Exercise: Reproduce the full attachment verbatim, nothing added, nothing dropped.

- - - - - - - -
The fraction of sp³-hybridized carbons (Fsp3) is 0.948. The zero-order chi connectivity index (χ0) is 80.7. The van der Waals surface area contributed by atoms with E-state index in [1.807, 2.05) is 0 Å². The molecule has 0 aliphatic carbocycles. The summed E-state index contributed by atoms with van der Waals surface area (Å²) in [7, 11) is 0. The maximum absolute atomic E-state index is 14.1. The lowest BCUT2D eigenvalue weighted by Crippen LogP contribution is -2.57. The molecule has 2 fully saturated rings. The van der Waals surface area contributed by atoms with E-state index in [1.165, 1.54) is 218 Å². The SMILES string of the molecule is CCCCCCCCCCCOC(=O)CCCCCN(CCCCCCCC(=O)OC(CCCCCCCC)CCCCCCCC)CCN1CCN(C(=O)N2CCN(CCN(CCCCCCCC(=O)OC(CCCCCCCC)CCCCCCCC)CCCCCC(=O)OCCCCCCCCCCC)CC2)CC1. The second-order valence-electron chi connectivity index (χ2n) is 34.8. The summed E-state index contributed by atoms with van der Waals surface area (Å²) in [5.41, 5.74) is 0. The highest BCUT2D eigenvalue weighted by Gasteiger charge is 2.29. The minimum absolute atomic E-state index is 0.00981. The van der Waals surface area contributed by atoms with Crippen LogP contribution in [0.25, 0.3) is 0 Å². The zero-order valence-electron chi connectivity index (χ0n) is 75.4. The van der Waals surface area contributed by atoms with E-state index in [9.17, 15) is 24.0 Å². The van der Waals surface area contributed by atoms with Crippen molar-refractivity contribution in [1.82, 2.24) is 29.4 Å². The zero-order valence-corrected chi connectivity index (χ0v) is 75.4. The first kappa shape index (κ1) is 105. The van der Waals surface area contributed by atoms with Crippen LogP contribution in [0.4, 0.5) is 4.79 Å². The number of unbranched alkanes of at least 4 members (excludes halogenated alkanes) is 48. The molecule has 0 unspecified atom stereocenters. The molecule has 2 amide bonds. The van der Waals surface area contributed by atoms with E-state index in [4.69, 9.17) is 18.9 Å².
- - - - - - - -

The fraction of sp³-hybridized carbons (Fsp3) is 0.948. The zero-order chi connectivity index (χ0) is 80.7. The van der Waals surface area contributed by atoms with E-state index in [1.807, 2.05) is 0 Å². The molecule has 0 aliphatic carbocycles. The summed E-state index contributed by atoms with van der Waals surface area (Å²) in [7, 11) is 0. The maximum absolute atomic E-state index is 14.1. The lowest BCUT2D eigenvalue weighted by Crippen LogP contribution is -2.57. The molecule has 2 fully saturated rings. The van der Waals surface area contributed by atoms with E-state index in [1.165, 1.54) is 218 Å². The SMILES string of the molecule is CCCCCCCCCCCOC(=O)CCCCCN(CCCCCCCC(=O)OC(CCCCCCCC)CCCCCCCC)CCN1CCN(C(=O)N2CCN(CCN(CCCCCCCC(=O)OC(CCCCCCCC)CCCCCCCC)CCCCCC(=O)OCCCCCCCCCCC)CC2)CC1. The second-order valence-electron chi connectivity index (χ2n) is 34.8. The summed E-state index contributed by atoms with van der Waals surface area (Å²) in [5.41, 5.74) is 0. The highest BCUT2D eigenvalue weighted by Gasteiger charge is 2.29. The minimum absolute atomic E-state index is 0.00981. The van der Waals surface area contributed by atoms with Crippen LogP contribution in [0.25, 0.3) is 0 Å². The zero-order valence-electron chi connectivity index (χ0n) is 75.4. The van der Waals surface area contributed by atoms with E-state index in [9.17, 15) is 24.0 Å². The van der Waals surface area contributed by atoms with Crippen molar-refractivity contribution in [1.82, 2.24) is 29.4 Å². The zero-order valence-corrected chi connectivity index (χ0v) is 75.4. The first kappa shape index (κ1) is 105. The van der Waals surface area contributed by atoms with Crippen LogP contribution in [0.4, 0.5) is 4.79 Å². The number of unbranched alkanes of at least 4 members (excludes halogenated alkanes) is 48. The molecule has 0 unspecified atom stereocenters. The molecule has 2 amide bonds. The van der Waals surface area contributed by atoms with E-state index in [4.69, 9.17) is 18.9 Å².